The world could have a '50-50 chance' of avoiding global warming of more than 2˚C, regarded by many scientists as the threshold for dangerous climate change, if a strong political agreement can be reached at the United Nations conference in Copenhagen this month, and then implemented, according to two reports launched this week (1 December 2009) by Nicholas Stern at the London School of Economics and Political Science.
Speaking ahead of a major speech about the prospects for the Copenhagen meeting, Lord Stern, chair of the Grantham Research Institute on Climate Change and the Environment, said: 'It is possible to create a 50-50 chance of avoiding a rise in global average temperature of more than 2˚C, which many scientists regard as the threshold for 'dangerous' climate change. To do this we need to halt and reverse the growth of annual emissions of carbon dioxide and other greenhouse gases, reducing them from about 47 billion tonnes in 2010 to about 44 billion tonnes in 2020, and decreasing to much less than 20 billion tonnes in 2050. If you add up the most ambitious of the intentions to reduce emissions that have been expressed so far, they are, if delivered, around 2 billion tonnes higher than the overall 2020 goal.'
He added: 'Although we are making some progress on commitments for cuts in greenhouse gas emissions, a major challenge is for rich countries to provide sufficient financial support to help developing countries to reduce their emissions and to adapt to those impacts that cannot now be avoided. The rich countries should find US$50 billion, or about 0.1 per cent of their gross domestic product, a year by 2015 to help the developing countries, over and above existing commitments on development aid.'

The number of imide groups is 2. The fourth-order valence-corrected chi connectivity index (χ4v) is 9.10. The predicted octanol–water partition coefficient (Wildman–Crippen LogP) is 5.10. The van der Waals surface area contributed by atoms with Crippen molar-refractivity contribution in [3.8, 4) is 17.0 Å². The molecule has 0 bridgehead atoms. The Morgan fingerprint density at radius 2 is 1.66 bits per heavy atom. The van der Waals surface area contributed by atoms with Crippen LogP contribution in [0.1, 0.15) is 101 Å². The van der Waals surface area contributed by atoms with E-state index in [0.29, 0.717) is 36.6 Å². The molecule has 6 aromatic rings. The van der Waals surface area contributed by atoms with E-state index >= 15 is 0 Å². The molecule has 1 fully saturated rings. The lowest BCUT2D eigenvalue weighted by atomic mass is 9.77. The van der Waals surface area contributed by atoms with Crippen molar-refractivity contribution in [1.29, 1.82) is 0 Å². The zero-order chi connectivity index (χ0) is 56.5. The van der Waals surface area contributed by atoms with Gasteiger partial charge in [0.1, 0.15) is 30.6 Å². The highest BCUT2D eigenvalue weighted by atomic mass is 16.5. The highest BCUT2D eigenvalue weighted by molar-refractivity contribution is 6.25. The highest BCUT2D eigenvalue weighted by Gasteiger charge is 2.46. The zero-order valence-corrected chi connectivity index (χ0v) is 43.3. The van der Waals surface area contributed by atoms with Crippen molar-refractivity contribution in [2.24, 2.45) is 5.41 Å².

Lord Stern said: 'The European Union can continue to show leadership on climate change, and position itself at the forefront of the dynamic and exciting transition to a low-carbon economy, by highlighting its readiness to commit to its stronger target of reducing emissions by 30 per cent by 2020 compared with 1990. It should also push for an agreement by the rich countries to provide US$50 billion to the developing countries by 2015, and make its own strong contribution. The UK has been a leader through its climate change legislation and strategic action plan, and in arguing for strong financial support for the developing world. It should continue this leadership and contribute at least $3 billion per year by 2015, based on its relative wealth. The Government has a key opportunity to make clear commitments in the Pre-Budget Report next week.'
Lord Stern concluded: 'An agreement now lies in the hands of world leaders who can make decisions across the full range of political issues that relate to climate change. They must demonstrate determination and vision. We must have an agreement that will ensure future generations can enjoy the opportunities for sustainable growth that are offered by the low-carbon economy, and that are free from the severe risks that would arise from unchecked climate change. We cannot afford the cost of failure on climate change.'